posted by admin
on 16th Dec 2012
When I heard that a draft report of the IPCC Fifth Assessment Report had been leaked by a climate skeptic, I had a look at Chapter 9 (Evaluation of Climate Models) to see if the latest versions of their computer models were up to speed on the decline of Arctic sea ice. I wanted to see if the experimental climate scientist was correct when he told me
The trouble with climate modellers is that when there is conflict between their models and the real world, they believe their models.
At the beginning of the leaked draft, it says
There is very high confidence that CMIP5 models realistically simulate the annual cycle of Arctic sea-ice extent, and there is high confidence that they realistically simulate the trend in Arctic sea-ice extent over the past decades.
posted by Geoff
on 9th Dec 2012
Bluesky has posted a response from Connie Hedegaard about the European Commission and the Intergovernmental Panel on Climate Change (IPCC) on Neven’s Sea Ice Blog. He got a more explicit response than I did.
MEMBER OF THE EUROPEAN COMMlSS|ON 29. 11. 2012
Ares (2012) 1245303
Thank you for your E-mail of 22 October 2012 concerning the melting rate of the Arctic sea ice.
The European Commission bases its climate policies on the best available science and on the scientific consensus of experts in the field of climate change. The scientific consensus view on this subject is re?ected in the IPCC (Intergovernmental Panel on Climate Change) Fourth Assessment Report from 2007.
The Fourth Assessment Report (AR) already anticipated that the sea ice extent will reduce in the Arctic at a significant pace and that this may have an effect on the occurrence of extreme events. The recent reports and measurements provide the evidence of what was predicted. The question, though, that requires further scientific clarification in the next IPCC AR, currently under preparation and due in 2014, is whether the pace of sea ice decline in the Arctic is accelerating.
In addition, the Commission is committing increasing resources in communicating the latest developments in climate policy (http://ec.europa.eu/clima/news/index_en.htm), engaging the general public with the campaign “A World You Like in a Climate You Like” (http://world-you-like.europa.eu/en/), and reaching out to the public through social media (facebook, twitter, flickr, pinterest).
This is not credible to me. Perhaps Connie hasn’t seen what Kevin Anderson is saying?
posted by admin
on 7th Dec 2012
Recently (13th November) I listened to the BBC’s program about computer technology, Click with Gareth Mitchell and Bill Thompson. It was about an experiment in using tablet computers to enable illiterate children to learn.
Children in two remote villages Ethiopia were given tablet computers by the One Laptop Per Child (OLPC) project. The children could not read and did not go to school. The solar powered computers were delivered in boxes with no instructions. They were pre-loaded with a small range applications.
The children switched on the computers, powered up the applications and started teaching themselves English. They managed to change the system settings.
OLPC wanted to know if children could learn in the absence teachers and teach themselves how to read. The children learnt quickly and taught each other with no adult intervention.
Ed McMearney from OLPC described how they had “fixed” the setting system on the computers so the children would not make the applications unusable. The settings were also fixed to disable the cameras on the computers so that photographs would not fill up the computer memory. The children managed to work out how to change the system setting and were able to take photographs.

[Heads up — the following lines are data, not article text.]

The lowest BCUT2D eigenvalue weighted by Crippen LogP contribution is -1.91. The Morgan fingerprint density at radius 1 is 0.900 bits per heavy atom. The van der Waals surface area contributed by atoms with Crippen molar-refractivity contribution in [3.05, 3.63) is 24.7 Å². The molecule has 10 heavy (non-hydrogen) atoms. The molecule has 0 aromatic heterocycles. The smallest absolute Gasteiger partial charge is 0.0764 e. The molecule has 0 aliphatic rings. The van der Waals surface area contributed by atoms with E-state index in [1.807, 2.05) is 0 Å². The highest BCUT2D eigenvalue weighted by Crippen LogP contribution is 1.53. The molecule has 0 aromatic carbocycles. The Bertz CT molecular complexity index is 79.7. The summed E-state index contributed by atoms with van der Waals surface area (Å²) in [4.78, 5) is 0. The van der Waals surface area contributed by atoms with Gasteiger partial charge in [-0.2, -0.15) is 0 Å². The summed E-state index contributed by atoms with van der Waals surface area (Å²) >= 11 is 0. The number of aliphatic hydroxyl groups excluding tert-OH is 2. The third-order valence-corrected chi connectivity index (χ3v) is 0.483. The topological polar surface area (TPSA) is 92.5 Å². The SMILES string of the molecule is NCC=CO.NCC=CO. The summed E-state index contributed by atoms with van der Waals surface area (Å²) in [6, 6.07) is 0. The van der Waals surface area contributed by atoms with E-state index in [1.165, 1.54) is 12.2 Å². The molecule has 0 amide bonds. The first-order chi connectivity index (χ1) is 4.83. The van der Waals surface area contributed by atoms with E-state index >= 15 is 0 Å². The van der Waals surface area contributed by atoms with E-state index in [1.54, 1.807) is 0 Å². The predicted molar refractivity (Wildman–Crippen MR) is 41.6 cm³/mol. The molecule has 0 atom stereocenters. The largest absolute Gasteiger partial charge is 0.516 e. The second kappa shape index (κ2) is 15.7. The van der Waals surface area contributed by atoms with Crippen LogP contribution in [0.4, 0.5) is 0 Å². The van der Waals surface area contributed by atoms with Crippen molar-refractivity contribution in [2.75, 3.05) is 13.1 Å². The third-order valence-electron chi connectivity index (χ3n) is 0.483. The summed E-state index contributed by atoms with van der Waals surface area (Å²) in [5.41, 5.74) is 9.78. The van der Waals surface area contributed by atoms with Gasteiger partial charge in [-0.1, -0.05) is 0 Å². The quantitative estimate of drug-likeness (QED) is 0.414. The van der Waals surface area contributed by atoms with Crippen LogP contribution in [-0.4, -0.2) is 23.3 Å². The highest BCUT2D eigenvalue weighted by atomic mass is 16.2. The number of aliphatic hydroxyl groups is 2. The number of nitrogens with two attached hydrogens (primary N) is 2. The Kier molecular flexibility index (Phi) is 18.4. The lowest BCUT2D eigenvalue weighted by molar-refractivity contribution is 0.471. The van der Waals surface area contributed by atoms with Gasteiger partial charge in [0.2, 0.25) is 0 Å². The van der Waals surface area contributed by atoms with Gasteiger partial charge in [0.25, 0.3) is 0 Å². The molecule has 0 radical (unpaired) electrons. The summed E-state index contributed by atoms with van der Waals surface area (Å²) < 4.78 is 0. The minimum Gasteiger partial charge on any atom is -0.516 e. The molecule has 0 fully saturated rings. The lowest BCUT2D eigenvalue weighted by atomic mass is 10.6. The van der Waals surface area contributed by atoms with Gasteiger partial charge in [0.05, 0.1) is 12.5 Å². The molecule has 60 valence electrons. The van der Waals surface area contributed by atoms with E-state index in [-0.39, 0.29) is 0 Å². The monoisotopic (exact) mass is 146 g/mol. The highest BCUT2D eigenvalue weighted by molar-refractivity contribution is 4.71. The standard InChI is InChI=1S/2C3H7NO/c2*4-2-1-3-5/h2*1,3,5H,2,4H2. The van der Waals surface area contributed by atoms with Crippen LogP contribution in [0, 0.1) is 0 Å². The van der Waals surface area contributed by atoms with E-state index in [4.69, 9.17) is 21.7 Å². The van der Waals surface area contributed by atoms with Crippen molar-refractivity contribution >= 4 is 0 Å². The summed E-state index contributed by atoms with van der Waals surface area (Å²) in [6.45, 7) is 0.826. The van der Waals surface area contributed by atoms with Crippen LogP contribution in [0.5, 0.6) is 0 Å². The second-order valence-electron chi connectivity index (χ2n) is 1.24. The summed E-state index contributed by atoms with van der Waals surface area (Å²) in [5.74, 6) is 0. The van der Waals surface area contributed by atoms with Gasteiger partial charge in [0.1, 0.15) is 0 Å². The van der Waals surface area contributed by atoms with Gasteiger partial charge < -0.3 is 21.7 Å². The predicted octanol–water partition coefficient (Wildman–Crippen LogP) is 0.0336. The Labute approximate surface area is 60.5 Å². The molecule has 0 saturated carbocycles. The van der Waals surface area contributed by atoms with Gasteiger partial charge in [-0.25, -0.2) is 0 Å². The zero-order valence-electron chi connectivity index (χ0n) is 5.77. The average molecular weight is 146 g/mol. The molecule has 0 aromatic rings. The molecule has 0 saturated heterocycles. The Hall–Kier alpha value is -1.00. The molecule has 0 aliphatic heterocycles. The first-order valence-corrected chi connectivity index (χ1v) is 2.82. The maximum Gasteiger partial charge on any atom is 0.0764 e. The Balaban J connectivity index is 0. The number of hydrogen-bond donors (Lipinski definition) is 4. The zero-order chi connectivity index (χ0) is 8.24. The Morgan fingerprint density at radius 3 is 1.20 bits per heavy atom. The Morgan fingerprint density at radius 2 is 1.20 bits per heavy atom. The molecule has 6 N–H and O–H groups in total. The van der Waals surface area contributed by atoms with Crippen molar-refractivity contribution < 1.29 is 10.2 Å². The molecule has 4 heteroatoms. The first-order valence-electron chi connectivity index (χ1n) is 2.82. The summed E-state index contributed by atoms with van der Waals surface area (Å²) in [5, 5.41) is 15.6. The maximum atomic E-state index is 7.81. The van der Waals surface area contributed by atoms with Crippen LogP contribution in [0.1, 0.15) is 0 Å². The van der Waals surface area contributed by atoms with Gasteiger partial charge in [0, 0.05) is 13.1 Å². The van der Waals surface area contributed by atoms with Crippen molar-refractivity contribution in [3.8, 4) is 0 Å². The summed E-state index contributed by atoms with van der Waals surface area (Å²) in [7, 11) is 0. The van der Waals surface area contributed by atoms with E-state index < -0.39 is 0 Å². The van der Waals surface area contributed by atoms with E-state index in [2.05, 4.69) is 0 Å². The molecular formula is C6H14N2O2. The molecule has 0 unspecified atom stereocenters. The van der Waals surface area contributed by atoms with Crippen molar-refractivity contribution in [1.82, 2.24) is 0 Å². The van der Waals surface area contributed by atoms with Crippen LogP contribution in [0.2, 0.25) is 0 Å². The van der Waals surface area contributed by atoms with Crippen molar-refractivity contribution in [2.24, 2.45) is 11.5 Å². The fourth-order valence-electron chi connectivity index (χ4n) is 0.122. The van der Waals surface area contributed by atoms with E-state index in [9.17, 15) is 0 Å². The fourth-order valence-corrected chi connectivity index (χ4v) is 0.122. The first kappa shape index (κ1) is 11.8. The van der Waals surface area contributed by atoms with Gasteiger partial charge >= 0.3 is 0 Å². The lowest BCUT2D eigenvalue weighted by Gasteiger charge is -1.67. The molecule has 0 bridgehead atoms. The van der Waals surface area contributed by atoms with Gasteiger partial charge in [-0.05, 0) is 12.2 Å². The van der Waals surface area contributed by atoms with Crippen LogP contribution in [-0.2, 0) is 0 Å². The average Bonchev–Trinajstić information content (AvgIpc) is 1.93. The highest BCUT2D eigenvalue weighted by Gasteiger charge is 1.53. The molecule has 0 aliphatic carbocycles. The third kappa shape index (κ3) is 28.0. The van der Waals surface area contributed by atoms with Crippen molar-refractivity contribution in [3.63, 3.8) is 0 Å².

posted by Geoff
on 27th Sep 2012
This is work in progress and may change
A response to a the Call for Sites Consultation
from the City of York Council
This is a submission for sites to be considered for development in York. The key issues concern
- The ownership of land and options on land
- The carbon footprint of new buildings
- The provision of housing that is truly affordable
- The growth of environmentally sustainable economic activity.
The ownership of land and options on land.
I have outlined most of the undeveloped land within the York boundary which avoids clusters of houses because their mixed ownership is likely to promote conflict. (e.g. The houses in a terrace of houses are likely to be owned by several different householders so nearby development would need their views to be taken into account.)
The area outlined in this submission is 15371.3 hectares. At ten homes to the hectare there is room for 153,713 dwellings. This is far in excess of York’s needs.
posted by Geoff
on 25th Aug 2012
The BEEB may be the best we’ve got but they get important issues – like climate change – very wrong. To help them out I’m going to tweet advice to the BEEB (as @GeoffBeacon) and publish the tweets on www.tweetstothebeeb.com. Before the site goes live they will be here.
Tweets to the BEEB
WHYS Myles: Sandy a category 1 not the worst cat 5. ESA: largest Atlantic hurricane on record Explain!
Listened to about the rich keeping climate change off the agenda then tells me @OnePlanetBBC has been scrapped!
could get in by adding Logged here
WHYS Climate attribution …”one for the scholars not for ordinary people”? Scholar Myles Allen?
You better hide Bloomberg story somewhere obscure on your foreign pages Oh! You did.
@rogerharrabin @BBCAmos @davidshukmanbbc Frankenstorm Look for news on Jennifer Saunders – put her in your #BBCbalance
@JeremyLeggett @BBCNewsnight Jennifer Francis never mentioned by #BadBeebClimate EU also problem
@rogerharrabin Frankenstorm. So not too much can be read into “wierd weather”?
@rogerharrabin Jennifer Francis is “getting more attention as the weather careers from one extreme to another.”
@rogerharrabin Scientists saying no weird weather should be bbc-balanced with Jennifer Francis
flood season was in winter – now often in summer but no “long-term trend”. What??
Google news search “food climate site:” shames BBC reporting
The Mail reports Tim Lang on R4 BBC website doesn’t?
Vicki Hird: Climate change is already damaging food production... Ooh! Tuck it away at the end
@BBCAmos @davidshukmanbbc Greenland’s ‘Ice Quakes’ Record More to ignore here
@davidshukmanbbc ‘big melt’ … You may have your facts wrong. See wayne’s comment here
@davidshukmanbbc ‘big melt’ Why the quotes? And don’t mention food security!
@rincon_p Christoffersen knows little about what less sea ice does so ask JF.
Note for Connie Hedegaard, EU Climate Commissioner BEEB! Look too! @BBCAmos @davidshukmanbbc